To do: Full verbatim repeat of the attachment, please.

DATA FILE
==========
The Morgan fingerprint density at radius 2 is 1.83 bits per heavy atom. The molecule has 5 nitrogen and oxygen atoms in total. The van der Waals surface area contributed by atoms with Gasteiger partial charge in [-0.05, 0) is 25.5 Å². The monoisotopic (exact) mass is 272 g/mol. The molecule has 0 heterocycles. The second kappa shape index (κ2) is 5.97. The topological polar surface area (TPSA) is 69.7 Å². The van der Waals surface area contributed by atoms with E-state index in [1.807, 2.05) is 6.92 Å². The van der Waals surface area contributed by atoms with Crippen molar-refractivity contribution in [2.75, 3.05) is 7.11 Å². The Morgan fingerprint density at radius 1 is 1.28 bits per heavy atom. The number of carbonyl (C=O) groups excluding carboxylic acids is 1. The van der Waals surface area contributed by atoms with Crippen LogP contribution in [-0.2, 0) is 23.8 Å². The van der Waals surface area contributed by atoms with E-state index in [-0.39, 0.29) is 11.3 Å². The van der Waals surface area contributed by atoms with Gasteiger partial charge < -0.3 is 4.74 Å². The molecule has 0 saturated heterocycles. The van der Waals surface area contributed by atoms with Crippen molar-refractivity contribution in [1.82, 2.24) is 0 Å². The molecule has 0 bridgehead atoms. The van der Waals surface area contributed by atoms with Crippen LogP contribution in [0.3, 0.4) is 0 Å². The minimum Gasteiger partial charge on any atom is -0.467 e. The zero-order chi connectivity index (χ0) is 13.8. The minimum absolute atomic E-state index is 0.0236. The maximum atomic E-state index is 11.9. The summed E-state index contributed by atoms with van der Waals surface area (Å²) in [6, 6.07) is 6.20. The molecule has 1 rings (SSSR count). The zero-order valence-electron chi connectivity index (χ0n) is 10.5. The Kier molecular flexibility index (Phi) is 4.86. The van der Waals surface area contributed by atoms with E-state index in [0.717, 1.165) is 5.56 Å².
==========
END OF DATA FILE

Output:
The Morgan fingerprint density at radius 2 is 1.83 bits per heavy atom. The molecule has 5 nitrogen and oxygen atoms in total. The van der Waals surface area contributed by atoms with Gasteiger partial charge in [-0.05, 0) is 25.5 Å². The monoisotopic (exact) mass is 272 g/mol. The molecule has 0 heterocycles. The second kappa shape index (κ2) is 5.97. The topological polar surface area (TPSA) is 69.7 Å². The van der Waals surface area contributed by atoms with E-state index in [1.807, 2.05) is 6.92 Å². The van der Waals surface area contributed by atoms with Crippen molar-refractivity contribution in [2.75, 3.05) is 7.11 Å². The Morgan fingerprint density at radius 1 is 1.28 bits per heavy atom. The number of carbonyl (C=O) groups excluding carboxylic acids is 1. The van der Waals surface area contributed by atoms with Crippen LogP contribution in [-0.2, 0) is 23.8 Å². The van der Waals surface area contributed by atoms with E-state index in [-0.39, 0.29) is 11.3 Å². The van der Waals surface area contributed by atoms with Gasteiger partial charge < -0.3 is 4.74 Å². The molecule has 0 saturated heterocycles. The van der Waals surface area contributed by atoms with Crippen molar-refractivity contribution in [1.82, 2.24) is 0 Å². The molecule has 0 bridgehead atoms. The van der Waals surface area contributed by atoms with Crippen LogP contribution in [0.3, 0.4) is 0 Å². The minimum Gasteiger partial charge on any atom is -0.467 e. The zero-order chi connectivity index (χ0) is 13.8. The minimum absolute atomic E-state index is 0.0236. The maximum atomic E-state index is 11.9. The summed E-state index contributed by atoms with van der Waals surface area (Å²) in [6, 6.07) is 6.20. The molecule has 1 rings (SSSR count). The zero-order valence-electron chi connectivity index (χ0n) is 10.5. The Kier molecular flexibility index (Phi) is 4.86. The van der Waals surface area contributed by atoms with E-state index in [0.717, 1.165) is 5.56 Å².